|Publication number||US4647763 A|
|Application number||US 06/614,129|
|Publication date||Mar 3, 1987|
|Filing date||May 25, 1984|
|Priority date||May 25, 1984|
|Publication number||06614129, 614129, US 4647763 A, US 4647763A, US-A-4647763, US4647763 A, US4647763A|
|Inventors||Frederick H. Blake|
|Original Assignee||Blake Frederick H|
|Export Citation||BiBTeX, EndNote, RefMan|
|Patent Citations (3), Non-Patent Citations (1), Referenced by (27), Classifications (6), Legal Events (2)|
|External Links: USPTO, USPTO Assignment, Espacenet|
This invention relates to a light-level monitoring system for monitoring the level of light in a distant location or in a plurality of distant locations from a central location. The present invention is particularly useful when coupled with a controller for adjusting the power to light fixtures in the monitored areas.
The need to regulate and conserve energy by automatically controlling lighting is well known. In an automatic lighting control system a controller adjusts the power to a light fixture in response to a signal from a light-level monitor. In the prior art most monitoring and control systems are localized systems controlling one or a few light fixtures. Each localized system requires a light-level monitor, a controller, and generally a power supply. Therefore, the monitor and controller must be of a very unsophisticated nature to reduce costs. Therefore, it is desirable to have a centralized monitoring system wherein a multiplicity of light-level sensors are coupled to a single power supply and controller.
It is further desirable to have a centralized monitoring system wherein the signal to the controller representing the light-level at each location is linearly proportional to the light-level at that location and bears a known relationship to the light level. With such information, the controller may always be aware of the true light-level in each location and can easily make adjustments as required.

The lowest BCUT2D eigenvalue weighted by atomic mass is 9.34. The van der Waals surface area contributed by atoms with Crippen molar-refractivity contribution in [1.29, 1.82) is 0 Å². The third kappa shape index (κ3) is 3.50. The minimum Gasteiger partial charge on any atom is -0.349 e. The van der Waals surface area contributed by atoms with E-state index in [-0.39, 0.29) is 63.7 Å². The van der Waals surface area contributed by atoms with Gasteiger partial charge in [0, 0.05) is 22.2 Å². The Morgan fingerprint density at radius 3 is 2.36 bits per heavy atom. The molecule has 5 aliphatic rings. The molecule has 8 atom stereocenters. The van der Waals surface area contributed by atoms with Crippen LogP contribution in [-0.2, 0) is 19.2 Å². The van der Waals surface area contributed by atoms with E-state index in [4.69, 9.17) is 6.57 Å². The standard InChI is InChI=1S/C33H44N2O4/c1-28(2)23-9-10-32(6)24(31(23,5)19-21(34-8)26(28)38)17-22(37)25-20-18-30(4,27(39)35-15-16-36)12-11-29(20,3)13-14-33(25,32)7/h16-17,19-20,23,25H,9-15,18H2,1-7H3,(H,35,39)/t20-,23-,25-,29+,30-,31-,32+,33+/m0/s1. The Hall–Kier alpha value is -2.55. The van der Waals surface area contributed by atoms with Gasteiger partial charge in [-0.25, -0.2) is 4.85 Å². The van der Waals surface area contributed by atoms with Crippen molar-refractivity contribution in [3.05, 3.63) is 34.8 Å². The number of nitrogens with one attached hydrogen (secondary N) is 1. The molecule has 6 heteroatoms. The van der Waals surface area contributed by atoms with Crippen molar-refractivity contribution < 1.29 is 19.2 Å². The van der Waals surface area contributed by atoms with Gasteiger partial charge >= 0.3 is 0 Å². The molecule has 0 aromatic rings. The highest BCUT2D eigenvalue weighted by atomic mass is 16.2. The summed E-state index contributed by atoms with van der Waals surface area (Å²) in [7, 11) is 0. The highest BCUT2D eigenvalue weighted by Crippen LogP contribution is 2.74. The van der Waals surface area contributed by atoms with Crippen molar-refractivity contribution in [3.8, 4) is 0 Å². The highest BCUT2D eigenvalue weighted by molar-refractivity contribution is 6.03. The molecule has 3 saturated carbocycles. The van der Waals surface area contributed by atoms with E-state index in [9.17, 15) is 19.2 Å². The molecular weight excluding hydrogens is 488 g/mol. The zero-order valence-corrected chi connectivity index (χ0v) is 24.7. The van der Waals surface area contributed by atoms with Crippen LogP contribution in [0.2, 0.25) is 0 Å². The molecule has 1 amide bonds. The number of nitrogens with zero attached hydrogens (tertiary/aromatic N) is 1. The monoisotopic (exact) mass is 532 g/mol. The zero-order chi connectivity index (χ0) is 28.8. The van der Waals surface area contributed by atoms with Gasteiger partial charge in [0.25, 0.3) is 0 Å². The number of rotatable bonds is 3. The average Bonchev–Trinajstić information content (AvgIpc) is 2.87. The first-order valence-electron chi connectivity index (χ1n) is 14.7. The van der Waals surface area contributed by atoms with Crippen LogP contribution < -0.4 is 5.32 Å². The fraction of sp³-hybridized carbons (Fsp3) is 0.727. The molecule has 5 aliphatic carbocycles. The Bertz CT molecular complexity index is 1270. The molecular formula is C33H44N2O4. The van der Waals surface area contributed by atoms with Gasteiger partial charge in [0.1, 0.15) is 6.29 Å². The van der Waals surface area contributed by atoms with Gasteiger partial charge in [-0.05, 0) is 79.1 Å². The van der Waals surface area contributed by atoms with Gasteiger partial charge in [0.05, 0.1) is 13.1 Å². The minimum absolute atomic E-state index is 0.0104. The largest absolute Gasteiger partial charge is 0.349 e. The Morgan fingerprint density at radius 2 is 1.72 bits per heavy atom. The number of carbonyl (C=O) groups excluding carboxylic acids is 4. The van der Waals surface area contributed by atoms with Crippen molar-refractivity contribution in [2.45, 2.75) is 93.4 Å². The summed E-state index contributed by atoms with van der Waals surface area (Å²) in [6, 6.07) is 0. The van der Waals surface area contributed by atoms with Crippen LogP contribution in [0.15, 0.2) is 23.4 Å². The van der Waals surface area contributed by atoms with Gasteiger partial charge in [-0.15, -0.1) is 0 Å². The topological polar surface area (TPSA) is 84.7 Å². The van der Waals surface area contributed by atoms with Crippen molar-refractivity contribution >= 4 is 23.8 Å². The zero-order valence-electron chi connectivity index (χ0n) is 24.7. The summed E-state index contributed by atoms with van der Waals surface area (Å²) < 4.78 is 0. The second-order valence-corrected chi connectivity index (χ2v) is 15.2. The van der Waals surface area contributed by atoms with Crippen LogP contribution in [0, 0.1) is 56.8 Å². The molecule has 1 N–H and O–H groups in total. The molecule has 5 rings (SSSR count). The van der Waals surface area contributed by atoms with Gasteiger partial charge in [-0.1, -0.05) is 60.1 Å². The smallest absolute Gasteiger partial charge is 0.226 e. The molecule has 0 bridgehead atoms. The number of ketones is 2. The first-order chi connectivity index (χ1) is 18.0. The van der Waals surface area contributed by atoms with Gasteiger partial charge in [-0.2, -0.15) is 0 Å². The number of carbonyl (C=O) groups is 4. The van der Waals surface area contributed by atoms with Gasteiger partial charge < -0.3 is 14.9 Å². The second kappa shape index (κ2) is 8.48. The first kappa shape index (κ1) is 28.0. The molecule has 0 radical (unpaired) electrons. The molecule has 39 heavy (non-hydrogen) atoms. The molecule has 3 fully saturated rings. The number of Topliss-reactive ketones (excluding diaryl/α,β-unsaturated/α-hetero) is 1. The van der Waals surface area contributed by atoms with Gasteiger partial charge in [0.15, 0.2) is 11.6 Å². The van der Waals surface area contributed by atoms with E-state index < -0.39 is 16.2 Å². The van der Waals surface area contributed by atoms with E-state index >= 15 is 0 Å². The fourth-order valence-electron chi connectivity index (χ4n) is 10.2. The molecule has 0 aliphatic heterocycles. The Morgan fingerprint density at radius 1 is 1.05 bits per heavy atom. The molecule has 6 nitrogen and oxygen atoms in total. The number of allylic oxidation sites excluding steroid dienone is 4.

It is further desirable that the signal-to light-level ratio of all of the signals at the control unit be identical. If this is true, the controller needs only to use one method of interpreting the signals to determine the light level signified.
It is also desirable that the signal from the local light sensors to the control unit be of high enough order than any electrical "noise" or "smog" not affect the resolution.
It is further desirable that the installation of such a system be simple so that it may be accomplished by a layman or, at most, by an electrician and not require an electronic technician.
It is further desirable that the system is readily adaptable to incorporate "Contrast Control" as disclosed in U.S. Pat. No. 4,229,664 for PHOTOELECTRIC METHODS AND APPARATUS FOR REGULATING ELECTRICAL POWER CONSUMPTION IN STORES, issued Oct. 21, 1980.
The deficiencies of the prior art are overcome by the present invention. In an exemplary embodiment, a linear analog light-level monitoring system monitors the level of light at a distant location from a control location. The system generally comprises a light sensor at the distant location to be monitored for producing an output signal that is linearly proportional to the level of light at the location; an output signal line for conveying the output signal to a control unit at the central location; a central location further comprising a power supply for furnishing electrical power to the sensor and calibration means connected to the output signal line for providing a feedback signal to the sensor so that the output signal at the control unit bears a selected linear ratio to the level of light detected and is stable; means for conveying power from the power supply to the sensors; and means for conveying the feedback signal from the calibration means to the sensor. According to a further precept of the invention, a plurality of localized light-level sensors are electrically coupled to the control unit.
The localized light sensor generally comprises a photodiode and an operational amplifier. The photodiode is connected across the inputs to the operational amplifier. The voltage across the photodiode, varies linearly with the amount of light striking the diode. The photodiode may be mounted in any suitable position for detecting the light level at the location to be monitored but it is generally ceiling-mounted and covered by a white, translucent plastic cap to disperse the incoming light so that the photodiode sees an average of the light at the location. Because the photodiode operates at extremely low current levels; the photodiode leads are very short, approximately one-eighth inch or shorter, to avoid the pickup of electronic noise. The entire sensor is small and therefore ascetically acceptable to room decor.